Continuing the Work for Justice and Peace

Dear Members of the USF Community,

The verdict in Derek Chauvin’s trial was delivered this afternoon, and with relief we heard the voices of the jury declare him guilty in the murder of George Floyd.

Still, there is much work to be done in the fight for justice and peace.

As San Francisco Mayor London Breed said in a statement issued immediately after the verdict, “Nothing we can do will bring George Floyd back, but we can do the work to prevent others from facing his fate in the future. That is the work we need to do. It’s ongoing, it’s challenging, but if we are committed we can make a real and lasting difference in this country.”

Thanks to the work of a campus-wide group led by Vice Provost Mary Wardell-Ghirarduzzi, there will be a virtual gathering to promote community healing on Thursday, April 22 from 11:45 a.m. to 12:45 p.m. Please watch for details and join the gathering to share reflections and prayer. Many members of our community are in pain and are suffering. Gatherings like this one are critically important for healing.

The racialized violence inflicted on people of color before and since the killing of George Floyd has been traumatic and horrifying: 13-year-old Adam Toledo shot and killed, with his hands up, in a Chicago alley. Daunte Wright, killed just miles away from the Minneapolis courthouse. The killing of eight people — six of them Asian women — in Atlanta. The mass shooting in Indianapolis that killed members of the Sikh community.

The Judeo-Christian tradition teaches us to believe that each human person is created in the image and likeness of God. This truth challenges us to encounter every person as a child of God, with inalienable dignity and worth. This revelation was given to humanity as a foundation and a goal, with opportunities for us to put it into practice. 

As a foundation, we are called to uphold and celebrate the divine spark in every human being.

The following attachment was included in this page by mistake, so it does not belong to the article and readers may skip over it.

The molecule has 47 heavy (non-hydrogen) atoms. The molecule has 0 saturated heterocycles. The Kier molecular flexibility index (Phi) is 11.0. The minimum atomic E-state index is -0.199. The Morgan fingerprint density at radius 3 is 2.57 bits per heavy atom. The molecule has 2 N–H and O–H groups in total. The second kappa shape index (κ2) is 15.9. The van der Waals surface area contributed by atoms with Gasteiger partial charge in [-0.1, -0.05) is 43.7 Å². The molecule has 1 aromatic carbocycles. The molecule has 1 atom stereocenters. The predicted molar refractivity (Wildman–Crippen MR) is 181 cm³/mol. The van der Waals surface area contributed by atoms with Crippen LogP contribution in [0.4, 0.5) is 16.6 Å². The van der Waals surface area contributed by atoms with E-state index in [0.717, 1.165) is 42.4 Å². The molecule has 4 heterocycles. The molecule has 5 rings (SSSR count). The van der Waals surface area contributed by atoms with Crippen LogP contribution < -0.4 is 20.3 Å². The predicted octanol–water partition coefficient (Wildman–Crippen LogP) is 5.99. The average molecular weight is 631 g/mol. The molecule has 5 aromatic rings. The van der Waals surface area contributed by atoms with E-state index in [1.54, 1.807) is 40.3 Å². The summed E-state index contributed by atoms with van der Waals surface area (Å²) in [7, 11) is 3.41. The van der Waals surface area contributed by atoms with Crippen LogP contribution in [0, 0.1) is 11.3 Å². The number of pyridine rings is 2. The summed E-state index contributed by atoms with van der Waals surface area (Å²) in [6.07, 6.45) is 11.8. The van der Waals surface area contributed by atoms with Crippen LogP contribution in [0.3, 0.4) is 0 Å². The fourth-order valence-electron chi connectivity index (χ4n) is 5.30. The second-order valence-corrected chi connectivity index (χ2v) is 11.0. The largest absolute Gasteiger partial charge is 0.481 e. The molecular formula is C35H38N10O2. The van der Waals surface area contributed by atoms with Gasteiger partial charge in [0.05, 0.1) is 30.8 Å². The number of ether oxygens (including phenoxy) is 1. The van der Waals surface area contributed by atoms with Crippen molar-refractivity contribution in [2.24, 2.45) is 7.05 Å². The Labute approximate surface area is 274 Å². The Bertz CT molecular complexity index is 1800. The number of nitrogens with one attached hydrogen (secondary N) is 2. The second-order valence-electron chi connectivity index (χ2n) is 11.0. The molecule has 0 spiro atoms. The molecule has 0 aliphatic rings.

As a goal, it obliges us to continuously reform and renew our social structures and cultural norms to live out all the consequences of this revealed truth. 

And as a practice for us today, it means rooting out the structural sin of racism and of every other affront to human dignity.

At USF, the diversity of religious traditions and spiritual practices among the members of our beloved community further enriches our shared project to fashion a more just, humane, and sustainable future for all humankind. 

I want to acknowledge that USF is not immune from acts of injustice and racism, as we experienced recently when a noose was discovered hanging from a Loyola Village balcony. The troubling incident understandably caused a great deal of suffering in our own community as well as a call for change.

We all must do our part to end racism. As Mayor Breed said, with a commitment to working for real and lasting change, we can make a difference. We can change the world.

We live in a time when it may feel overwhelming to confront the virulent violence and racism that is affecting the lives of so many throughout the world. I hope and pray that each of us commit to the work of being anti-racist, to actively stand against injustice and hate, and to support all members of our diverse, inclusive community. It is essential that all our students, faculty, and staff experience our unwavering support. These are actions that will allow us to do the hard and necessary work to help our world heal. 

Please also remember to take advantage of resources and support available to students and employees, should you need them:

  • Counseling and Psychological Services (CAPS) is available to students if you would like to discuss how you are feeling with a professional therapist. Please call (415) 422-6352 during normal business hours to make an appointment. Students can also contact ProtoCall, our after-hours support and consultation line. You can speak live to an on-call counselor by calling (855) 531-0761. Counselors are available seven days a week, 24 hours a day.
  • Staff in the Dean of Students Office are available to meet with any student to support their individual needs. During weekends and after hours students can call (415) 422-4201 to be connected with an on-call staff member. During regular business hours students can call (415) 422-5330 or email
  • Dominique Broussard, in partnership with the Black Resource Center and CAPS, will host bi-weekly Healing Circles for Black students until the end of the semester. The dates are April 29 and May 13. There is more info on the Black Resource Center Canvas page. 
  • University Ministry support services are available to all community members and can be reached at (415) 422-4463 or
  • Faculty and staff members can contact CONCERN, the university’s employee assistance program, at (800) 344-4222.

Please know that I am praying for you and for our community.

Paul J. Fitzgerald, S.J.